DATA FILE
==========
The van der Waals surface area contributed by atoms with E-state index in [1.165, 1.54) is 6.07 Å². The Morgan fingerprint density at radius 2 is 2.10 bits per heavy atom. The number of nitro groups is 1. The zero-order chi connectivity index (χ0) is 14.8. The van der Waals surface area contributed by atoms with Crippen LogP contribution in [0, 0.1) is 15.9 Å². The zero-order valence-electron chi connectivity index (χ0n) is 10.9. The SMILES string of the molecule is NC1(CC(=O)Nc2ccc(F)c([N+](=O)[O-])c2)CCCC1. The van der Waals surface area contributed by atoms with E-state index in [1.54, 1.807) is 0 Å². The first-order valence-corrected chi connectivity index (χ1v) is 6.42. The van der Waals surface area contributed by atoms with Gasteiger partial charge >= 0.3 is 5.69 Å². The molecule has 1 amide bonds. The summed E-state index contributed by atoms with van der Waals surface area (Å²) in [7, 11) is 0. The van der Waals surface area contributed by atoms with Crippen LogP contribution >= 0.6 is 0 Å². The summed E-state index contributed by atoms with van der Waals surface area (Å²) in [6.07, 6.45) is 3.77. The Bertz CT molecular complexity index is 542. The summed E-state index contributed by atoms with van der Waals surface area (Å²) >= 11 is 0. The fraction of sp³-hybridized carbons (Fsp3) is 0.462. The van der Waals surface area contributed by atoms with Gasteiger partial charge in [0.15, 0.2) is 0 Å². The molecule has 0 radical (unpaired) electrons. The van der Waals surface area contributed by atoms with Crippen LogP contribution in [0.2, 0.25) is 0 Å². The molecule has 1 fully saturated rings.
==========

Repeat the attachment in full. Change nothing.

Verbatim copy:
The van der Waals surface area contributed by atoms with E-state index in [1.165, 1.54) is 6.07 Å². The Morgan fingerprint density at radius 2 is 2.10 bits per heavy atom. The number of nitro groups is 1. The zero-order chi connectivity index (χ0) is 14.8. The van der Waals surface area contributed by atoms with Crippen LogP contribution in [0, 0.1) is 15.9 Å². The zero-order valence-electron chi connectivity index (χ0n) is 10.9. The SMILES string of the molecule is NC1(CC(=O)Nc2ccc(F)c([N+](=O)[O-])c2)CCCC1. The van der Waals surface area contributed by atoms with E-state index in [1.54, 1.807) is 0 Å². The first-order valence-corrected chi connectivity index (χ1v) is 6.42. The van der Waals surface area contributed by atoms with Gasteiger partial charge >= 0.3 is 5.69 Å². The molecule has 1 amide bonds. The summed E-state index contributed by atoms with van der Waals surface area (Å²) in [7, 11) is 0. The van der Waals surface area contributed by atoms with Crippen LogP contribution >= 0.6 is 0 Å². The summed E-state index contributed by atoms with van der Waals surface area (Å²) in [6.07, 6.45) is 3.77. The Bertz CT molecular complexity index is 542. The summed E-state index contributed by atoms with van der Waals surface area (Å²) >= 11 is 0. The fraction of sp³-hybridized carbons (Fsp3) is 0.462. The van der Waals surface area contributed by atoms with Gasteiger partial charge in [0.15, 0.2) is 0 Å². The molecule has 0 radical (unpaired) electrons. The van der Waals surface area contributed by atoms with Crippen LogP contribution in [0.2, 0.25) is 0 Å². The molecule has 1 fully saturated rings.